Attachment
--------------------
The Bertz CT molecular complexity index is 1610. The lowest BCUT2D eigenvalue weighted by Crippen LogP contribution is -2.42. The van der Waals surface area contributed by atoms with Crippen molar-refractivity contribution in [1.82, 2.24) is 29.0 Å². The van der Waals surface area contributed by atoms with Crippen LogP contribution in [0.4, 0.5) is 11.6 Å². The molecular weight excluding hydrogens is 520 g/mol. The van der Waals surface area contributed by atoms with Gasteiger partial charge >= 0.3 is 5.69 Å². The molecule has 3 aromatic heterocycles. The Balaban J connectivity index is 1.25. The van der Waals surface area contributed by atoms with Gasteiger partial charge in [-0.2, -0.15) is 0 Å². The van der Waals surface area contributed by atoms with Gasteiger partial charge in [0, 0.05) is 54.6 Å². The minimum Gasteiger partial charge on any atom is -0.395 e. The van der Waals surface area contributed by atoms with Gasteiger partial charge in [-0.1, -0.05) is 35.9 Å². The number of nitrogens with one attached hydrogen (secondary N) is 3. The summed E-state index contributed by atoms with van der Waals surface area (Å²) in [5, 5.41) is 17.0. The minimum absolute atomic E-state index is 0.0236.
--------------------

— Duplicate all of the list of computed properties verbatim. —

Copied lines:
The Bertz CT molecular complexity index is 1610. The lowest BCUT2D eigenvalue weighted by Crippen LogP contribution is -2.42. The van der Waals surface area contributed by atoms with Crippen molar-refractivity contribution in [1.82, 2.24) is 29.0 Å². The van der Waals surface area contributed by atoms with Crippen LogP contribution in [0.4, 0.5) is 11.6 Å². The molecular weight excluding hydrogens is 520 g/mol. The van der Waals surface area contributed by atoms with Gasteiger partial charge >= 0.3 is 5.69 Å². The molecule has 3 aromatic heterocycles. The Balaban J connectivity index is 1.25. The van der Waals surface area contributed by atoms with Gasteiger partial charge in [-0.2, -0.15) is 0 Å². The van der Waals surface area contributed by atoms with Gasteiger partial charge in [0, 0.05) is 54.6 Å². The minimum Gasteiger partial charge on any atom is -0.395 e. The van der Waals surface area contributed by atoms with Gasteiger partial charge in [-0.1, -0.05) is 35.9 Å². The number of nitrogens with one attached hydrogen (secondary N) is 3. The summed E-state index contributed by atoms with van der Waals surface area (Å²) in [5, 5.41) is 17.0. The minimum absolute atomic E-state index is 0.0236.